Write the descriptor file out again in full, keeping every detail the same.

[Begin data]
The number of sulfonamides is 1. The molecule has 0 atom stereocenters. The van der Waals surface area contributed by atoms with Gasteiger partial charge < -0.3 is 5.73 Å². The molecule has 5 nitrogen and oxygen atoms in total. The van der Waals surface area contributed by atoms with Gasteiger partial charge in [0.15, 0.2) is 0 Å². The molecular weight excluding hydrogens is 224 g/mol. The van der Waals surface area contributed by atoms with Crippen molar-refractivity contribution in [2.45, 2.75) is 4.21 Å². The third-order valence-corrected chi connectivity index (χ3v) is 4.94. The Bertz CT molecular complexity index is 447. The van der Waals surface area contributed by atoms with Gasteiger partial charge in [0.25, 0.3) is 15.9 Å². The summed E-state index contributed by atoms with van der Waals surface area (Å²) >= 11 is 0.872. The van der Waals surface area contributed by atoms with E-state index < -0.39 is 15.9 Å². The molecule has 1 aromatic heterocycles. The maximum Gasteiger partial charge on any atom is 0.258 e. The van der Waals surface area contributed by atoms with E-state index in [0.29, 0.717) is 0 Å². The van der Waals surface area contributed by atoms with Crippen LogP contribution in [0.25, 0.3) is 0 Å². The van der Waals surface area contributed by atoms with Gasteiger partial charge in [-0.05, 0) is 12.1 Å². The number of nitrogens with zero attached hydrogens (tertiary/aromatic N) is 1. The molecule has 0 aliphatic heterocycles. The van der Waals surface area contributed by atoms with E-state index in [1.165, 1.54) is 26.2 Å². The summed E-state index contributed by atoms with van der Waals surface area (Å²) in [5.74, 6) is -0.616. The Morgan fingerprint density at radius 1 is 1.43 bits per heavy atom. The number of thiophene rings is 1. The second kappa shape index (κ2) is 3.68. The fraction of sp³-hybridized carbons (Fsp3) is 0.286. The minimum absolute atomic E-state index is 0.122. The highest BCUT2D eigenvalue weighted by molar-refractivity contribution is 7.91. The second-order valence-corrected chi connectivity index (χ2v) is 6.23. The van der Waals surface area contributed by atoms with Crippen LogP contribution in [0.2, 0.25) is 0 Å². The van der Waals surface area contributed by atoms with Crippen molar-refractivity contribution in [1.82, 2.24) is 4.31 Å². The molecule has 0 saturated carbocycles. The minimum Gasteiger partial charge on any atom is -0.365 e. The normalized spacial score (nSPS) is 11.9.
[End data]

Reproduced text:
The number of sulfonamides is 1. The molecule has 0 atom stereocenters. The van der Waals surface area contributed by atoms with Gasteiger partial charge < -0.3 is 5.73 Å². The molecule has 5 nitrogen and oxygen atoms in total. The van der Waals surface area contributed by atoms with Gasteiger partial charge in [0.15, 0.2) is 0 Å². The molecular weight excluding hydrogens is 224 g/mol. The van der Waals surface area contributed by atoms with Crippen molar-refractivity contribution in [2.45, 2.75) is 4.21 Å². The third-order valence-corrected chi connectivity index (χ3v) is 4.94. The Bertz CT molecular complexity index is 447. The van der Waals surface area contributed by atoms with Gasteiger partial charge in [0.25, 0.3) is 15.9 Å². The summed E-state index contributed by atoms with van der Waals surface area (Å²) >= 11 is 0.872. The van der Waals surface area contributed by atoms with E-state index < -0.39 is 15.9 Å². The molecule has 1 aromatic heterocycles. The maximum Gasteiger partial charge on any atom is 0.258 e. The van der Waals surface area contributed by atoms with E-state index in [0.29, 0.717) is 0 Å². The van der Waals surface area contributed by atoms with Crippen LogP contribution in [0.25, 0.3) is 0 Å². The van der Waals surface area contributed by atoms with Gasteiger partial charge in [-0.05, 0) is 12.1 Å². The number of nitrogens with zero attached hydrogens (tertiary/aromatic N) is 1. The molecule has 0 aliphatic heterocycles. The van der Waals surface area contributed by atoms with E-state index in [1.165, 1.54) is 26.2 Å². The summed E-state index contributed by atoms with van der Waals surface area (Å²) in [5.74, 6) is -0.616. The Morgan fingerprint density at radius 1 is 1.43 bits per heavy atom. The number of thiophene rings is 1. The second kappa shape index (κ2) is 3.68. The fraction of sp³-hybridized carbons (Fsp3) is 0.286. The minimum absolute atomic E-state index is 0.122. The highest BCUT2D eigenvalue weighted by molar-refractivity contribution is 7.91. The second-order valence-corrected chi connectivity index (χ2v) is 6.23. The van der Waals surface area contributed by atoms with Crippen LogP contribution in [0.2, 0.25) is 0 Å². The van der Waals surface area contributed by atoms with Crippen molar-refractivity contribution in [1.82, 2.24) is 4.31 Å². The molecule has 0 saturated carbocycles. The minimum Gasteiger partial charge on any atom is -0.365 e. The normalized spacial score (nSPS) is 11.9.